Russian President Vladimir Putin likely feels “mortally wounded” by the weekend’s military mutiny — risking purges “like we’ve never seen before” and even the possibility of a full-scale “collapsed Russia,” according to UK officials.
Alicia Kearns, the chairman of the UK’s foreign affairs select committee, told LBC Radio that the attempted coups by the powerful Wagner Group over the weekend created a “really dangerous inflection point.”
“The risk of a collapsed Russia is not insignificant,” she warned of the country with the world’s largest nuclear arsenal.
“We don’t know how far Putin will go to keep power, but let’s consider it to be significant. If he’s successful, we will see purges, I think, like we have never seen before,” the senior politician said.
She also warned that “what could come next could be a lot worse.”
“There are no good options here and I think we really should be worried,” she said.
Although Wagner leader Yevgeny Prigozhin — a former top Putin ally — seemingly agreed to turn back from Moscow and take up amnesty in Belarus, Kearns warned that the upheaval “is definitely not over.”
“No one believes that Prigozhin is going to Belarus and live out his life quietly there,” Kearns told the Daily Mail.
“Putin… is mortally wounded but I don’t think anyone can say Putin is finished,” Kearns warned, saying that the revolt “has raised questions about the wholescale stability of the country.”
“There is nothing more that Putin hates than a traitor.”
Kearns said that the UK government “knew for a few days that something was coming” — suggesting that other dark forces were involved in Russia given how Putin appeared to have been blindsided by the revolt.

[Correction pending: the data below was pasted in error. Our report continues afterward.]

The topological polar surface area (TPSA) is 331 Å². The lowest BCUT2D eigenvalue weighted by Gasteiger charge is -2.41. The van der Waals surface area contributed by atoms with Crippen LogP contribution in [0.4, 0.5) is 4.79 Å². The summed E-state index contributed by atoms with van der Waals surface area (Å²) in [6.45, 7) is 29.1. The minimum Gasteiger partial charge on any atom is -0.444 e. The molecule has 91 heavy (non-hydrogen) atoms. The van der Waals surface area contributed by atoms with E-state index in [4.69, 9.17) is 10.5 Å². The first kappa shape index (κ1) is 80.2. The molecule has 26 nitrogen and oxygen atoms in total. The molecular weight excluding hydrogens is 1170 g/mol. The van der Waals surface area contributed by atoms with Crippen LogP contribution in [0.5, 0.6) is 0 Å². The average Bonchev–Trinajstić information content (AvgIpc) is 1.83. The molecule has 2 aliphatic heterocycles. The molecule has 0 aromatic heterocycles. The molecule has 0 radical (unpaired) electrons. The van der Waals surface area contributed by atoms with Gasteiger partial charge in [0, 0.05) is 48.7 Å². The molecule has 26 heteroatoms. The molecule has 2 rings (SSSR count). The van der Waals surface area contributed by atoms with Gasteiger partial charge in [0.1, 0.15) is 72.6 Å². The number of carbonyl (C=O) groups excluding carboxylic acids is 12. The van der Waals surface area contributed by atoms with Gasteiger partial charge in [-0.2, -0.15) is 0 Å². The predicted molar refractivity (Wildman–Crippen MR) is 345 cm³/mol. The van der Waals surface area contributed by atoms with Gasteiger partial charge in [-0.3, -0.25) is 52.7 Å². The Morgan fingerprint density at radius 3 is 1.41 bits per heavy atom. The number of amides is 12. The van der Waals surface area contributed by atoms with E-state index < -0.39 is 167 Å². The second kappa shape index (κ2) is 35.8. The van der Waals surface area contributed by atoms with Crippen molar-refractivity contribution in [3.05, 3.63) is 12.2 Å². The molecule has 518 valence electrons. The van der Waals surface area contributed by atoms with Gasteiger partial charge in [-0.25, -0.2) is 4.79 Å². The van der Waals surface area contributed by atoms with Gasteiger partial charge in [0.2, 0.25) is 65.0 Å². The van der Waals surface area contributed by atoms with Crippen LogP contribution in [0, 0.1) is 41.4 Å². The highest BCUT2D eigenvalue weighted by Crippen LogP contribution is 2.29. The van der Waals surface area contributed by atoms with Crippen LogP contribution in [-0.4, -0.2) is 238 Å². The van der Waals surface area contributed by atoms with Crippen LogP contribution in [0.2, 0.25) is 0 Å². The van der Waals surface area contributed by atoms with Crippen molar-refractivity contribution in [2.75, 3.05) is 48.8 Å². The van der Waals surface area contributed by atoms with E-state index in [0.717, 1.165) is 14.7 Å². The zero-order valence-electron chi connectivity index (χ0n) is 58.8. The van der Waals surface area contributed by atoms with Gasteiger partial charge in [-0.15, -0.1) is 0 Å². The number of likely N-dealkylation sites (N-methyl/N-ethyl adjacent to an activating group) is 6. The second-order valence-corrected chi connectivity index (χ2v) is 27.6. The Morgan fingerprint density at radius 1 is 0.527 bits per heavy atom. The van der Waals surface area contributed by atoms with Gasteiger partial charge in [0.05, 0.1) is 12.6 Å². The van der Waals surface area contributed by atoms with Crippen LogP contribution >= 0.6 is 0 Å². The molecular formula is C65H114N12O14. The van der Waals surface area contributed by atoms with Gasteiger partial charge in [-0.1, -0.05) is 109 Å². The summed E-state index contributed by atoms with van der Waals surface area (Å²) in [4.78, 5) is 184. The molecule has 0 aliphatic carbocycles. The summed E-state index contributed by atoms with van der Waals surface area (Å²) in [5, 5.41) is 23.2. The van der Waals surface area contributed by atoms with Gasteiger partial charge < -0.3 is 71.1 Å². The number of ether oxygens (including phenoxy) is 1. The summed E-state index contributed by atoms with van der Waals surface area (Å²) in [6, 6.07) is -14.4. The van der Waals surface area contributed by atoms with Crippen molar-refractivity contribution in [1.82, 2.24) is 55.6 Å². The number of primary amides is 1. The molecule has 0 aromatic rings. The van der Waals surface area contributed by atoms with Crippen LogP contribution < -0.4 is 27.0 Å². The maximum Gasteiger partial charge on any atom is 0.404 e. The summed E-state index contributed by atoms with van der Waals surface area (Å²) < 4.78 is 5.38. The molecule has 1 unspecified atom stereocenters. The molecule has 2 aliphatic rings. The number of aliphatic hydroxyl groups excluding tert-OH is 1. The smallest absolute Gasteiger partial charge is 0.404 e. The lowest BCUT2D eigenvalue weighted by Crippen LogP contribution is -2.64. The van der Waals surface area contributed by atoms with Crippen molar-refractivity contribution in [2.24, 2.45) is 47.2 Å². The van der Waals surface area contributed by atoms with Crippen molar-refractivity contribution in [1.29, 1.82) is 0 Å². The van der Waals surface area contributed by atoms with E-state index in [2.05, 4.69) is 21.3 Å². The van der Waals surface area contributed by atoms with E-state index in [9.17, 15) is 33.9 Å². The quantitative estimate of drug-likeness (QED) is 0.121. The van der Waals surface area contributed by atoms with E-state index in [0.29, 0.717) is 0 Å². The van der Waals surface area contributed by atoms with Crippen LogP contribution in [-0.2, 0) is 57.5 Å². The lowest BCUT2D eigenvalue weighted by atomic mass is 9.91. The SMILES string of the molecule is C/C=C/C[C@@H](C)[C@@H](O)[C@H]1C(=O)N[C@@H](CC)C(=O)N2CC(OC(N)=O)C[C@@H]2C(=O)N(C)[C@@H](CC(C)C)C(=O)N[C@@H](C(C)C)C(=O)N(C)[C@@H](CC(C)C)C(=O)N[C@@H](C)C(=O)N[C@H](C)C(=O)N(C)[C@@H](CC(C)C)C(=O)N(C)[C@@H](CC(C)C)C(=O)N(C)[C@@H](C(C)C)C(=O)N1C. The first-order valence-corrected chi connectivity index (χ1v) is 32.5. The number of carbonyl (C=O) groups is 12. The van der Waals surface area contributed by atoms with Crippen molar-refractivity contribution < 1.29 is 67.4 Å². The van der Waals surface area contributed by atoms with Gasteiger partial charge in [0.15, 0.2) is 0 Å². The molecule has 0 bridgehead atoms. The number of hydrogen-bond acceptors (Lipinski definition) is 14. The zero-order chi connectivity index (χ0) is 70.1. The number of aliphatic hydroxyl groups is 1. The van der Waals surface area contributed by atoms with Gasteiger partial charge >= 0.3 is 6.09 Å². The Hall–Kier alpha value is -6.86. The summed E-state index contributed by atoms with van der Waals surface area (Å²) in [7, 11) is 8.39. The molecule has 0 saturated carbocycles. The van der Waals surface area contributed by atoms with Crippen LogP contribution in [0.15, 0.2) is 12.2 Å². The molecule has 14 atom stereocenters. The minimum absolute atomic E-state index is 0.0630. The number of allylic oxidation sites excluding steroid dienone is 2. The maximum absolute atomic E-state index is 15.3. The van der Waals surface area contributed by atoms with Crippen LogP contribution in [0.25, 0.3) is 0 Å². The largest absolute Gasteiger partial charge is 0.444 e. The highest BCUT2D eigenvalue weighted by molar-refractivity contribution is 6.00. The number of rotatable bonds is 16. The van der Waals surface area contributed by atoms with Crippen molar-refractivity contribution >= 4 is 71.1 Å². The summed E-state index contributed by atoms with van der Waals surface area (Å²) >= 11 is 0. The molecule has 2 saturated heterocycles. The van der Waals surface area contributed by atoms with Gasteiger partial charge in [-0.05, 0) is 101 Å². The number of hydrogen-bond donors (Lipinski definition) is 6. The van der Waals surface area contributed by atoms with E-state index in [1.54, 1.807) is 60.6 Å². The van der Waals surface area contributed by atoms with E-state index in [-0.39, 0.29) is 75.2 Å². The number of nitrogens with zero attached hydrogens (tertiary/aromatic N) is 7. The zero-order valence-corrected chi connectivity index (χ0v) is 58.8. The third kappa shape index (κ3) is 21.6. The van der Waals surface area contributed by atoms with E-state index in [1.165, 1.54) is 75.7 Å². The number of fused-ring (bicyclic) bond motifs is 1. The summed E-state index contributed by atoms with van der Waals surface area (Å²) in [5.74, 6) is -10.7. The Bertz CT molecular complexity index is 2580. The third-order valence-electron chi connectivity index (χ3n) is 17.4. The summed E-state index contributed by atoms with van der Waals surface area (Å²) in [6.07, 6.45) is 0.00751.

“Did Russian intelligence not believe he was capable of marching on Moscow or did they lie to Putin because they were scared of him?” Kearns asked.
Senior UK government sources also told The Times of London that the West “must prepare for a whole range of different scenarios.”
“From the very beginning of the invasion [of Ukraine], one of the most obvious scenarios was that the war could lead to political unrest back home in Russia,” one senior UK government source told the UK paper.
“We have to wait, watch and see what comes next,” another said. “This could be chapter one of something new.”
Kearns said that she “would just urge caution” on those hoping to see the back of Putin, noting that history has taught as that military coups typically end with “some sort of military, far-right extreme rule.”
John Foreman, the former British defense attaché in Moscow, told the UK Times that Prigozhin toppling Putin would actually be the “worst-case scenario.”
“You’ve got to be careful what you wish for,” he said.
“Prigozhin is not some sort of liberal, peace-loving democrat. He’s a fascist.”